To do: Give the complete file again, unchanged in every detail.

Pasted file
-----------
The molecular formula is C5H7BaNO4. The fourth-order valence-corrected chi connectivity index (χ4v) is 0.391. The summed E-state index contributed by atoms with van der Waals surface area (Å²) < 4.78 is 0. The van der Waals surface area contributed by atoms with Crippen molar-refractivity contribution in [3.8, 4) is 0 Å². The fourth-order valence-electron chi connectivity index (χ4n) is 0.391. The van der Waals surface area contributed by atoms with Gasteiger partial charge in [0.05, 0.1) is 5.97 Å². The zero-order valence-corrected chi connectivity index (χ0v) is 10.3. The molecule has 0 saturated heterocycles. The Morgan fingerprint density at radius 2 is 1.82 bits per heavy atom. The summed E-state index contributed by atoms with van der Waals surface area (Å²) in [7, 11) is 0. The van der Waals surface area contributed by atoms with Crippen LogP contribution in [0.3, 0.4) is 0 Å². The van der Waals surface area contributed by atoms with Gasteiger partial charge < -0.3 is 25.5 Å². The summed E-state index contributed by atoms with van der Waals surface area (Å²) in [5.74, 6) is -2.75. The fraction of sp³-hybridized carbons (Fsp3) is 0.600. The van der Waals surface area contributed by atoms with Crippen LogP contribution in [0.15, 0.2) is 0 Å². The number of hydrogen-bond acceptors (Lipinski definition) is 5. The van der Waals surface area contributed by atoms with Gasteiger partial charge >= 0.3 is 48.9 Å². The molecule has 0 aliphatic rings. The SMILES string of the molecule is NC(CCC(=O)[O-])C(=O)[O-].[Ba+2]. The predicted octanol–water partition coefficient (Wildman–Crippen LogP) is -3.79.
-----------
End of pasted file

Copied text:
The molecular formula is C5H7BaNO4. The fourth-order valence-corrected chi connectivity index (χ4v) is 0.391. The summed E-state index contributed by atoms with van der Waals surface area (Å²) < 4.78 is 0. The van der Waals surface area contributed by atoms with Crippen molar-refractivity contribution in [3.8, 4) is 0 Å². The fourth-order valence-electron chi connectivity index (χ4n) is 0.391. The van der Waals surface area contributed by atoms with Gasteiger partial charge in [0.05, 0.1) is 5.97 Å². The zero-order valence-corrected chi connectivity index (χ0v) is 10.3. The molecule has 0 saturated heterocycles. The Morgan fingerprint density at radius 2 is 1.82 bits per heavy atom. The summed E-state index contributed by atoms with van der Waals surface area (Å²) in [7, 11) is 0. The van der Waals surface area contributed by atoms with Crippen LogP contribution in [0.3, 0.4) is 0 Å². The van der Waals surface area contributed by atoms with Gasteiger partial charge < -0.3 is 25.5 Å². The summed E-state index contributed by atoms with van der Waals surface area (Å²) in [5.74, 6) is -2.75. The fraction of sp³-hybridized carbons (Fsp3) is 0.600. The van der Waals surface area contributed by atoms with Crippen LogP contribution in [0.15, 0.2) is 0 Å². The number of hydrogen-bond acceptors (Lipinski definition) is 5. The van der Waals surface area contributed by atoms with Gasteiger partial charge >= 0.3 is 48.9 Å². The molecule has 0 aliphatic rings. The SMILES string of the molecule is NC(CCC(=O)[O-])C(=O)[O-].[Ba+2]. The predicted octanol–water partition coefficient (Wildman–Crippen LogP) is -3.79.